The first sentence clarifies that it is not just patients who should not pay more.

The second sentence is somewhat bizarre. The price controls on BT which controlled its geographic call rates were removed in August 2006. The only regulated BT call charges that are of interest here are those of 084x numbers.


I'm not sure that there is anything else that hasn't been aired before.
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« Last Edit: Feb 24th, 2012 at 12:42pm by Dave »  
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Keith
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Re: GPs all over England (not just in South Yorkshire)
Reply #146 - Feb 24th, 2012 at 12:36pm
 
Does anyone have a clue as to what the 2nd sentence means?
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catj
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Re: GPs all over England (not just in South Yorkshire)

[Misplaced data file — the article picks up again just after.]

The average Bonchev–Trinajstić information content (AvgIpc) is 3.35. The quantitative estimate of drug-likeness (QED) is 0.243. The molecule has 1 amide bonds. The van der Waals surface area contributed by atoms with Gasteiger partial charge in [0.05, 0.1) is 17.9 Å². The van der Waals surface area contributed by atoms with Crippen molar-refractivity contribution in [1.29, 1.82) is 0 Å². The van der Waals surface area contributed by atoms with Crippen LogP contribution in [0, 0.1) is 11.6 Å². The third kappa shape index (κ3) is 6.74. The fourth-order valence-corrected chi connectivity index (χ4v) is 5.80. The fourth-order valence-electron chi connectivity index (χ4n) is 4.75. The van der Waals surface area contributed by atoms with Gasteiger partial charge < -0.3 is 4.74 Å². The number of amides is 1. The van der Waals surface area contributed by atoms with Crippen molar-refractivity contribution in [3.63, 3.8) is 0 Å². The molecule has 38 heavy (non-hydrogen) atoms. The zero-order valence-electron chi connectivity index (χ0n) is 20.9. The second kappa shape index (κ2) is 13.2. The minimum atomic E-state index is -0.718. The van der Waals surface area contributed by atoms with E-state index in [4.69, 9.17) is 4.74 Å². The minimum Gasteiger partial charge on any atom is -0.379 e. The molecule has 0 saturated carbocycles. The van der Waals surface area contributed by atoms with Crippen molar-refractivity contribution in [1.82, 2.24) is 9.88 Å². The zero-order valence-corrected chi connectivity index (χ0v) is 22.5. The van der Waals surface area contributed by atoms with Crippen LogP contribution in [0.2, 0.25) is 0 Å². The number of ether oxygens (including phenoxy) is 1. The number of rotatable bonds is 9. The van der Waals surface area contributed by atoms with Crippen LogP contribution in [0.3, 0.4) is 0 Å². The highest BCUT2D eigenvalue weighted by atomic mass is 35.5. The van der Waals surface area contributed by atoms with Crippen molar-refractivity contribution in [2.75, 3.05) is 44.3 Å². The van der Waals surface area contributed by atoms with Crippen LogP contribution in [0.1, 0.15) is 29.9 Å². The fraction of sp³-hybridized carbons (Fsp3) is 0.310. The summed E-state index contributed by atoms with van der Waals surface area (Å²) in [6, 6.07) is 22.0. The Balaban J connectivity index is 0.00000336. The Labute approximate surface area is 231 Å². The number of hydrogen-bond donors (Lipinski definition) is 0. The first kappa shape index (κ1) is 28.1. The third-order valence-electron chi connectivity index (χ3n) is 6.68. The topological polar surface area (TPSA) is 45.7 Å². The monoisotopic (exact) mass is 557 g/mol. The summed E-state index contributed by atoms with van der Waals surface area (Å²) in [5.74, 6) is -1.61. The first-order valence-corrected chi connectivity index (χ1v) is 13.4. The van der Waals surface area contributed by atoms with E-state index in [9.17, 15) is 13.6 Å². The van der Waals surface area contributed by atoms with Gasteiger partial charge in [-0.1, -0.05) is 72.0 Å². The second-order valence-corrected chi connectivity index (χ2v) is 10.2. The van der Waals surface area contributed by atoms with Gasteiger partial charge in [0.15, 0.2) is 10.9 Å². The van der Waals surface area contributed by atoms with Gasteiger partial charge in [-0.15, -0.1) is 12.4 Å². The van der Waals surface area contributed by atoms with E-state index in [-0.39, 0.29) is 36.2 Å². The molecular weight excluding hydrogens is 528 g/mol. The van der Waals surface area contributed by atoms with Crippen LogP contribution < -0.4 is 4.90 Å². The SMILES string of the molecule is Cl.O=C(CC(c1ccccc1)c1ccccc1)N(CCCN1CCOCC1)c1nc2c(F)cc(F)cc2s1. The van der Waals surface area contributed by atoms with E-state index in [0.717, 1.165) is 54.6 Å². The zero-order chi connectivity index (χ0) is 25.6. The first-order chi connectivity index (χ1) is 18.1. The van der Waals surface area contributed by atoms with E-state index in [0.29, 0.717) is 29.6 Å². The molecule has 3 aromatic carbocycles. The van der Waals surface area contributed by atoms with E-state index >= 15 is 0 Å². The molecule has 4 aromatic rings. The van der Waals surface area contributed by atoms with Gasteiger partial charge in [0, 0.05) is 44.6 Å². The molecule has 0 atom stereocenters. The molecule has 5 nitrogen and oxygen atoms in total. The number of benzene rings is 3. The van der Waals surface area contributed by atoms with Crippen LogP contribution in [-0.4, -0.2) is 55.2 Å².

Reply #147 - Feb 24th, 2012 at 3:58pm
 
Quote:
This does not mean that all calls to GP practices and NHS bodies must be charged at the same rate as an Ofcom-regulated call from a BT landline.

It appears to be further obfuscation of the details designed to confuse the reader, and allows GPs to attempt to fob people off by quoting something that appears at first glance to negate some of the complaints about the usage of 0844 numbers.

It actually means that "for whatever telephone number the GP advertises, when people call it from a mobile phone or from a landline other than BT, the GP doesn't have to ensure that those calls cost the same amount of money as had that call been made from a BT landline".

But that isn't the argument against the usage of 0844 numbers by GPs.

The argument is that calls to an 0844 number almost always cost more than the same call would have cost to an 01/02/03 number when called:
* from a landline that has bundled inclusive landline minutes,
* from a landline that pays a pence-per-minute rate for calls,
* from a mobile that has bundled inclusive landline minutes,
* from a mobile that pays a pence-per-minute rate for calls.

In almost all cases, whatever call plan they have and wherever they call from, patients are paying more to call a GP that uses an 0844 number than they would have paid to call a GP using an 01/02/03 number.